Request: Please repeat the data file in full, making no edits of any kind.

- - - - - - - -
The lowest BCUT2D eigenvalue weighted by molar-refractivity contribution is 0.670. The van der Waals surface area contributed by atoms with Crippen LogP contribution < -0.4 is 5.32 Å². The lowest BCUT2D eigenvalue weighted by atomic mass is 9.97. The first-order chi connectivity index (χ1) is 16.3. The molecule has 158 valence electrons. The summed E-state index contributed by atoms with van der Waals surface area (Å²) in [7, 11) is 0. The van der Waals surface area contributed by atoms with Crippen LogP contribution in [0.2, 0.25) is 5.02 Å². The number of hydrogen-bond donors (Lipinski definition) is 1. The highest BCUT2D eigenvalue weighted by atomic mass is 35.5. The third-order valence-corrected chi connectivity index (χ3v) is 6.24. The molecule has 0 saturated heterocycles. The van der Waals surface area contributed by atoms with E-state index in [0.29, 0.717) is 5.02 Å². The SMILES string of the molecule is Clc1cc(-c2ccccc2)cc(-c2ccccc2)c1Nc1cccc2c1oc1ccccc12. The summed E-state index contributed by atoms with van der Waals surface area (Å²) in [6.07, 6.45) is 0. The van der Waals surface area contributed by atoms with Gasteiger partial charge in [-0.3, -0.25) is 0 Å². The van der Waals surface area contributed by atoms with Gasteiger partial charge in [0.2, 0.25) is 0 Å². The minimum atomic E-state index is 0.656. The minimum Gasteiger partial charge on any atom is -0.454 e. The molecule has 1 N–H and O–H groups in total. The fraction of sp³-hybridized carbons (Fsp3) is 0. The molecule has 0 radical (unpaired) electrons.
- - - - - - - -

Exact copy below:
The lowest BCUT2D eigenvalue weighted by molar-refractivity contribution is 0.670. The van der Waals surface area contributed by atoms with Crippen LogP contribution < -0.4 is 5.32 Å². The lowest BCUT2D eigenvalue weighted by atomic mass is 9.97. The first-order chi connectivity index (χ1) is 16.3. The molecule has 158 valence electrons. The summed E-state index contributed by atoms with van der Waals surface area (Å²) in [7, 11) is 0. The van der Waals surface area contributed by atoms with Crippen LogP contribution in [0.2, 0.25) is 5.02 Å². The number of hydrogen-bond donors (Lipinski definition) is 1. The highest BCUT2D eigenvalue weighted by atomic mass is 35.5. The third-order valence-corrected chi connectivity index (χ3v) is 6.24. The molecule has 0 saturated heterocycles. The van der Waals surface area contributed by atoms with E-state index in [0.29, 0.717) is 5.02 Å². The SMILES string of the molecule is Clc1cc(-c2ccccc2)cc(-c2ccccc2)c1Nc1cccc2c1oc1ccccc12. The summed E-state index contributed by atoms with van der Waals surface area (Å²) in [6.07, 6.45) is 0. The van der Waals surface area contributed by atoms with Gasteiger partial charge in [-0.3, -0.25) is 0 Å². The van der Waals surface area contributed by atoms with Gasteiger partial charge in [0.2, 0.25) is 0 Å². The minimum atomic E-state index is 0.656. The minimum Gasteiger partial charge on any atom is -0.454 e. The molecule has 1 N–H and O–H groups in total. The fraction of sp³-hybridized carbons (Fsp3) is 0. The molecule has 0 radical (unpaired) electrons.